269. Memorandum From the President’s Deputy Special Assistant for National Security Affairs (Rostow) to the President 1


  • VietNam Status Report

There is attached the first status report on recent decisions with respect to VietNam.2 This memorandum is designed to supplement that status report by providing additional clarifying information, covering subjects not covered in the report and bringing it up to date where additional information has been received.

The Military Situation. There has been continuing deterioration, but no major change, in the military situation. The crisis described in the Taylor Mission Report has not been reversed. There has been a recent step-up of Viet Cong activity in the Delta and GVN analysis suggests that the VC plans to broaden the area of Zone D north of Saigon. Though the Government has taken some military initiatives, its military operations have produced no significant results. There is one bit of evidence indicating that the Cambodians may have tightened their border somewhat and that the VC are raiding Cambodian border villages in retaliation.

Casualty rates remain at the higher level inaugurated in September, when the VC stepped up their offensive.

The Flood Situation. Each new report on the flood emphasizes the fact that its effects will not be so severe as had been feared initially. However, estimates of rice requirements which have fluctuated up and down have now been firmly estimated at the relatively high figure of 220,000 tons. Action to deal with this problem is reported in the status report. Meanwhile, Diem has established his own flood [Page 648]relief and reconstruction organization under an official who is well regarded by the American Embassy.

U.S. Economic Aid. AID in mid-October approved a level of $140 million for non-project aid (commercial imports) for FY 1962. Because of the floods and General Taylor’s visit, this figure was never given to the Vietnamese. The Ambassador on November 16 requested that this level be increased to $160 million on the basis of new requirements created by the flood, particularly the need for rice.3 Today he has sent a new message to the personal attention of Fowler Hamilton4 requesting expedited action on this request on the grounds that it would be of great help in his current negotiations with Diem and is crucial to Vietnamese action to carry out exchange reform and other measures which were agreed in connection with the Staley Report. The request is receiving urgent consideration in State and AID.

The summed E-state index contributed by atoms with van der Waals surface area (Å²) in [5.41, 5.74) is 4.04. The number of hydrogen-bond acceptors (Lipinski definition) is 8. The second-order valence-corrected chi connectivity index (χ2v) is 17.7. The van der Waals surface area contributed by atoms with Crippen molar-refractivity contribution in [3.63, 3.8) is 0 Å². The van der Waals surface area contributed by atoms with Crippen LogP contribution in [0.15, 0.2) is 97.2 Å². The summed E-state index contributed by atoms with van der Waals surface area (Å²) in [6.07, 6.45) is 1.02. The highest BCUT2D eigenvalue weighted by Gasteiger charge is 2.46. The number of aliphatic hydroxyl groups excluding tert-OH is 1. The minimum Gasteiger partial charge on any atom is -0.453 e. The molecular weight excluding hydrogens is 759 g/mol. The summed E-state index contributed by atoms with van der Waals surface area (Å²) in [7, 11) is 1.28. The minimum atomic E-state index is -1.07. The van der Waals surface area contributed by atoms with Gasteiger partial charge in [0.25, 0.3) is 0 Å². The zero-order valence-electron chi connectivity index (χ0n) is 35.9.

The Civil Guard and Self Defense Corps. The item on this subject at the bottom of page 2 of the status report actually deals only with the Civil Guard. We have not yet reached agreement with the Vietnamese Government on a plan for the training of the Self Defense Corps. The Government rejected a MAAG proposal that members of the Corps be trained in the Civil Guard training centers on the grounds that such action would leave a security vacuum in the provinces. The GVN proposed instead to bring 3 to 5 thousand Nationalist Chinese military to Viet-Nam to provide “on-the-spot” training.5 We are planning to make a counter-proposal for training of the Corps at thirty provincial training centers.

The Geneva Accords. As anticipated, we are already having some difficulties dealing with questions from newsmen and others on the relationship between our actions and the Geneva Accords. The problem has been contained for the moment, but can be expected to become more difficult as additional large items of military equipment are delivered.

New Management of the Surete. The Embassy is seizing upon the opportunities provided by change in leadership of the Surete. It is planning to propose development of a “National Communist Party [Page 649]Penetration Service” … down to the provincial level and an improved police program with the support of the USOM.

Organizational Questions. General Taylor has been consulting with General Lemnitzer on the question of organization of U.S. military activities in VietNam. The question of Washington organization for implementation of the action program is under consideration between State and Defense in consultation with General Taylor.

Weed Killer. You will be receiving papers from Defense and State soon raising the question of whether we should support the use of a weed killer to attack crops in the plateau area on which the VC feed and to clear jungle paths, notably for an attack on Zone D. Your decision is required because this is a kind of chemical warfare.

  1. Source: Kennedy Library, National Security Files, Viet-Nam Country Series, Memos and Reports. Secret. Initialed by Rostow.
  2. Dated November 20, not printed.
  3. Toaid 69 from Saigon, November 16, not found.
  4. Telegram 680 from Saigon, November 20. (Department of State, Central Files, 751K.00/11-2061)
  5. On November 17, the Department of State’s Executive Secretariat transmitted to McGeorge Bundy a memorandum of the same date drafted by Warren A. Silver of the Viet-Nam Task Force regarding Vietnamese requests for Chinese Nationalist assistance as well as tables prepared by Silver on U.S. economic and military assistance to South Viet-Nam during the period October 18-November 17, 1961. In a brief covering memorandum, Deputy Executive Secretary Melvin L. Manfull told Bundy that the attached memorandum and tables contained “the information you requested last night by phone for the President’s use.” (Ibid., 75lK.00/11-1761)